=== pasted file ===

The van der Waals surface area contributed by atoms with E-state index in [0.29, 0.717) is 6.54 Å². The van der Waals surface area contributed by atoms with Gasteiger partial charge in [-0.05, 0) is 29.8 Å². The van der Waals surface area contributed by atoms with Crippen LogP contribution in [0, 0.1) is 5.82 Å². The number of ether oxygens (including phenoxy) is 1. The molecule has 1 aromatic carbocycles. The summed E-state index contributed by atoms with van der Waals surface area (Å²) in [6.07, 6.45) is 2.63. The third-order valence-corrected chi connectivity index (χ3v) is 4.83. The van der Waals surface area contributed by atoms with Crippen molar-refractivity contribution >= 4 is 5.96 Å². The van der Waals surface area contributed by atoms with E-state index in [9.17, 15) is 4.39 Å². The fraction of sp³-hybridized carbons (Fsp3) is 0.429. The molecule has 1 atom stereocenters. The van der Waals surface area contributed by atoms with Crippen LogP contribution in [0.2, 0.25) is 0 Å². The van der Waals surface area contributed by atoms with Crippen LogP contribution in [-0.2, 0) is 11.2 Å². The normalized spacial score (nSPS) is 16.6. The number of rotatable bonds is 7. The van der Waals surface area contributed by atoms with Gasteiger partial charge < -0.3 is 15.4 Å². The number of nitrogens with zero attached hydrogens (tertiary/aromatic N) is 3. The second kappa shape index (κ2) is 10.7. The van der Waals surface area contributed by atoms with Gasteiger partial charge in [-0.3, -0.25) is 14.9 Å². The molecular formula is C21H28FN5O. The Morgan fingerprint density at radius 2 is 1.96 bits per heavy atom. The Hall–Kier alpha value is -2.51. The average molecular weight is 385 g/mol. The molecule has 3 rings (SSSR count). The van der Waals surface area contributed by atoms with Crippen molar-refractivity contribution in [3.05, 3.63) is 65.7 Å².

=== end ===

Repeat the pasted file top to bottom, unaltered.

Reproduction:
The van der Waals surface area contributed by atoms with E-state index in [0.29, 0.717) is 6.54 Å². The van der Waals surface area contributed by atoms with Gasteiger partial charge in [-0.05, 0) is 29.8 Å². The van der Waals surface area contributed by atoms with Crippen LogP contribution in [0, 0.1) is 5.82 Å². The number of ether oxygens (including phenoxy) is 1. The molecule has 1 aromatic carbocycles. The summed E-state index contributed by atoms with van der Waals surface area (Å²) in [6.07, 6.45) is 2.63. The third-order valence-corrected chi connectivity index (χ3v) is 4.83. The van der Waals surface area contributed by atoms with Crippen molar-refractivity contribution >= 4 is 5.96 Å². The van der Waals surface area contributed by atoms with E-state index in [9.17, 15) is 4.39 Å². The fraction of sp³-hybridized carbons (Fsp3) is 0.429. The molecule has 1 atom stereocenters. The van der Waals surface area contributed by atoms with Crippen LogP contribution in [0.2, 0.25) is 0 Å². The van der Waals surface area contributed by atoms with Crippen LogP contribution in [-0.2, 0) is 11.2 Å². The normalized spacial score (nSPS) is 16.6. The number of rotatable bonds is 7. The van der Waals surface area contributed by atoms with Gasteiger partial charge < -0.3 is 15.4 Å². The number of nitrogens with zero attached hydrogens (tertiary/aromatic N) is 3. The second kappa shape index (κ2) is 10.7. The van der Waals surface area contributed by atoms with Gasteiger partial charge in [-0.3, -0.25) is 14.9 Å². The molecular formula is C21H28FN5O. The Morgan fingerprint density at radius 2 is 1.96 bits per heavy atom. The Hall–Kier alpha value is -2.51. The average molecular weight is 385 g/mol. The molecule has 3 rings (SSSR count). The van der Waals surface area contributed by atoms with Crippen molar-refractivity contribution in [3.05, 3.63) is 65.7 Å².